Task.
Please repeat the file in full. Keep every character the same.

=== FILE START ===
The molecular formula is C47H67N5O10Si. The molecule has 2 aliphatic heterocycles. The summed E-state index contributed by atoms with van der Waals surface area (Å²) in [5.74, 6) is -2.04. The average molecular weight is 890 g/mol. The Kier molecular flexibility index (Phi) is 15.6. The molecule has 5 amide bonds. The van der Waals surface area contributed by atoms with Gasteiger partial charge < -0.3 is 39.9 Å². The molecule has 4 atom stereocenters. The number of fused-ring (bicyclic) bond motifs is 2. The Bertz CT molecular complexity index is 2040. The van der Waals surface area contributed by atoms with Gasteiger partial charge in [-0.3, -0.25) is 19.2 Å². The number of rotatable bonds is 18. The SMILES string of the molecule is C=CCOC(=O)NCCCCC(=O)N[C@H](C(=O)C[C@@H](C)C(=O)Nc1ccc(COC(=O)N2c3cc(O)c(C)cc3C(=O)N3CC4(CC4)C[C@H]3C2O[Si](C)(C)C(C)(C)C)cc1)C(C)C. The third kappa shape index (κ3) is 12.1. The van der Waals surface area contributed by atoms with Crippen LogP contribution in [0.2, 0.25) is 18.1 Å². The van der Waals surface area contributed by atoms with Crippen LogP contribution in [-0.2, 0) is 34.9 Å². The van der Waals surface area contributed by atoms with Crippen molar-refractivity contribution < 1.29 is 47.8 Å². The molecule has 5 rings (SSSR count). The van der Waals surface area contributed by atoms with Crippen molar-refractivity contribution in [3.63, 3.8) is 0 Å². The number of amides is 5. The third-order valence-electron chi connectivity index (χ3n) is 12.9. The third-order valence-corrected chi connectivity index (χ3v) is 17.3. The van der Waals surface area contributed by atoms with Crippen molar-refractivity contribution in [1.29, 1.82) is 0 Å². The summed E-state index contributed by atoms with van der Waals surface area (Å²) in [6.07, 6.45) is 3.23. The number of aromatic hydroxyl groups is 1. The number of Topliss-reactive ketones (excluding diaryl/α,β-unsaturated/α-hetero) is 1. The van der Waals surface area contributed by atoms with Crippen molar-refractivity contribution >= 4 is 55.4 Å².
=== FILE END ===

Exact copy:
The molecular formula is C47H67N5O10Si. The molecule has 2 aliphatic heterocycles. The summed E-state index contributed by atoms with van der Waals surface area (Å²) in [5.74, 6) is -2.04. The average molecular weight is 890 g/mol. The Kier molecular flexibility index (Phi) is 15.6. The molecule has 5 amide bonds. The van der Waals surface area contributed by atoms with Gasteiger partial charge < -0.3 is 39.9 Å². The molecule has 4 atom stereocenters. The number of fused-ring (bicyclic) bond motifs is 2. The Bertz CT molecular complexity index is 2040. The van der Waals surface area contributed by atoms with Gasteiger partial charge in [-0.3, -0.25) is 19.2 Å². The number of rotatable bonds is 18. The SMILES string of the molecule is C=CCOC(=O)NCCCCC(=O)N[C@H](C(=O)C[C@@H](C)C(=O)Nc1ccc(COC(=O)N2c3cc(O)c(C)cc3C(=O)N3CC4(CC4)C[C@H]3C2O[Si](C)(C)C(C)(C)C)cc1)C(C)C. The third kappa shape index (κ3) is 12.1. The van der Waals surface area contributed by atoms with Crippen LogP contribution in [0.2, 0.25) is 18.1 Å². The van der Waals surface area contributed by atoms with Crippen LogP contribution in [-0.2, 0) is 34.9 Å². The van der Waals surface area contributed by atoms with Crippen molar-refractivity contribution < 1.29 is 47.8 Å². The molecule has 5 rings (SSSR count). The van der Waals surface area contributed by atoms with Crippen molar-refractivity contribution in [3.63, 3.8) is 0 Å². The number of amides is 5. The third-order valence-electron chi connectivity index (χ3n) is 12.9. The third-order valence-corrected chi connectivity index (χ3v) is 17.3. The van der Waals surface area contributed by atoms with Crippen molar-refractivity contribution in [1.29, 1.82) is 0 Å². The summed E-state index contributed by atoms with van der Waals surface area (Å²) in [6.07, 6.45) is 3.23. The number of aromatic hydroxyl groups is 1. The number of Topliss-reactive ketones (excluding diaryl/α,β-unsaturated/α-hetero) is 1. The van der Waals surface area contributed by atoms with Crippen molar-refractivity contribution >= 4 is 55.4 Å².